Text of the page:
It is inconsistent with the file chooser
In what way? That the file chooser cannot open two panes? Sure, that's because it's a file chooser, not a file manager. By the way, Nautilus has a few features left that the file chooser cannot do either. Like copying and moving files. Or renaming. I see a bright future for Nautilus after you've made it consistent with the file chooser. Or, as has been written in eloquent newspeak: When Nautilus receives yet more "love".

and doesn't work well with touch.
What's wrong with it? And why will window snapping be better? I think it's actually easier to action a menu item than to start and drag-and-drop two windows to snap.

Do you guys actually realize that your whole reasoning consists of either false or unelaborated claims?
We would like to add a more explicit copy/move feature shortly.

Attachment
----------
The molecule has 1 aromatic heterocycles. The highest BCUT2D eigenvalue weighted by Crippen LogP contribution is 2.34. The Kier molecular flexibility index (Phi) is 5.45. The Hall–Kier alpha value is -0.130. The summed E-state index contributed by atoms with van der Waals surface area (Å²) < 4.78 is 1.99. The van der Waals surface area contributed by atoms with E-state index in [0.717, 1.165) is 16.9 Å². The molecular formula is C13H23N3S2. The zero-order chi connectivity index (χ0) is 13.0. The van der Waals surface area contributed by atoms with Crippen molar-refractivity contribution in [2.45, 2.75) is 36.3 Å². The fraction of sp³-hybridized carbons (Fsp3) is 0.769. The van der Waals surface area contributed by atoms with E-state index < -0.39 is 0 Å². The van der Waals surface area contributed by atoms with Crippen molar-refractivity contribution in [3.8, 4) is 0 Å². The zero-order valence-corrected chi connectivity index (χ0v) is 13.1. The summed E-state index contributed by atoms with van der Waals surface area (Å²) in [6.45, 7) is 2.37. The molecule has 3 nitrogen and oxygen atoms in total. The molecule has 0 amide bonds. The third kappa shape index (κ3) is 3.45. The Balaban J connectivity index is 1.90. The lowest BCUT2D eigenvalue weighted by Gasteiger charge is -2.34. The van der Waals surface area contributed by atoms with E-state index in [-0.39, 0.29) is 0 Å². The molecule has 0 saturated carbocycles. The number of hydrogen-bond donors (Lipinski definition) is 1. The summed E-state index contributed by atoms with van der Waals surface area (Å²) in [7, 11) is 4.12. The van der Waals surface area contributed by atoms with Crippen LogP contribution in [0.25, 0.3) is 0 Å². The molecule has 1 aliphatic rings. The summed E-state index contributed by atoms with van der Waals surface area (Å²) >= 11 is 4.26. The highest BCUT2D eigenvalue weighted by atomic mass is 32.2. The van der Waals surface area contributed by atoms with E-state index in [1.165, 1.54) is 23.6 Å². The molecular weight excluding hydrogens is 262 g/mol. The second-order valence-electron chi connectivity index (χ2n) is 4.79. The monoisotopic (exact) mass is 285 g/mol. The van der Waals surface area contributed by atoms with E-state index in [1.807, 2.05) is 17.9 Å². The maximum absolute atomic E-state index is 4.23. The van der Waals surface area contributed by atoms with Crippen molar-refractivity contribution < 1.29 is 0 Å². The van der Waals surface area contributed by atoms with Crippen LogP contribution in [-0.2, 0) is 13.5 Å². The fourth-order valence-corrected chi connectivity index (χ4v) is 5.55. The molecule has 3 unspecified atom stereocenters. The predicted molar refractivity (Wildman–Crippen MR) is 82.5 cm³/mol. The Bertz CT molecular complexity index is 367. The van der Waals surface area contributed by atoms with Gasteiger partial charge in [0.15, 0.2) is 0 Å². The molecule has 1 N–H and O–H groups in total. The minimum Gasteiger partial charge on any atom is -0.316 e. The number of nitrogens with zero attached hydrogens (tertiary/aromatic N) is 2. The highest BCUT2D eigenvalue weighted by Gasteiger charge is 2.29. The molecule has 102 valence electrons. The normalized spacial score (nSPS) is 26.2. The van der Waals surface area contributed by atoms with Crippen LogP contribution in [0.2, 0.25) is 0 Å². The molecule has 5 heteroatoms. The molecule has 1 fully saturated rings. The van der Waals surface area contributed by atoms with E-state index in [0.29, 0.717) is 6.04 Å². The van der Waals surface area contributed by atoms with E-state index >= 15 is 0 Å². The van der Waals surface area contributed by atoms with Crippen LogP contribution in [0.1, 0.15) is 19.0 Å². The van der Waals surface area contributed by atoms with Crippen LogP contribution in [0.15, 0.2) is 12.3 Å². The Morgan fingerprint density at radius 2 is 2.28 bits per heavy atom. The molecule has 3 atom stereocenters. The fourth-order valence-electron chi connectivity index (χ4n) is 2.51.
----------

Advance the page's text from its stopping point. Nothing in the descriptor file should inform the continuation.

I doubt you can introduce the "default target" functionality otherwise in a clearer way. And - even if you could - here's a wild idea: Strip the features out after you have a replacement. Not before.

That's basically it for the bug report and commit msg. But the blog post that I linked to before has more:
The first reason was that it was undiscoverable.
What a reason. Make it more discoverable, then? I thought you were a designer?! Of course, that would mean that you're not on a mission.
this one also stood in the way of providing a better alternative
What alternative? How did it stand in the way? Don't be so fuzzy - where is the beef?
Even if you never used the Extra Pane you always had useless Move To and Copy To items in the menus.
In fact, having these menu items always displayed was a review comment, because that's supposed to be the GNOME way. The original patch only showed them when an extra pane was open. Now, this is brought up as a reason to remove the feature? Funky.
Should we keep the feature for which we have a new and better alternative in Nautilus
We don't have that! I explained it numerous times, but my comments have always been ignored. Provided that you read comments on your own bug reports, you actually know better. Which leaves an ugly after-taste.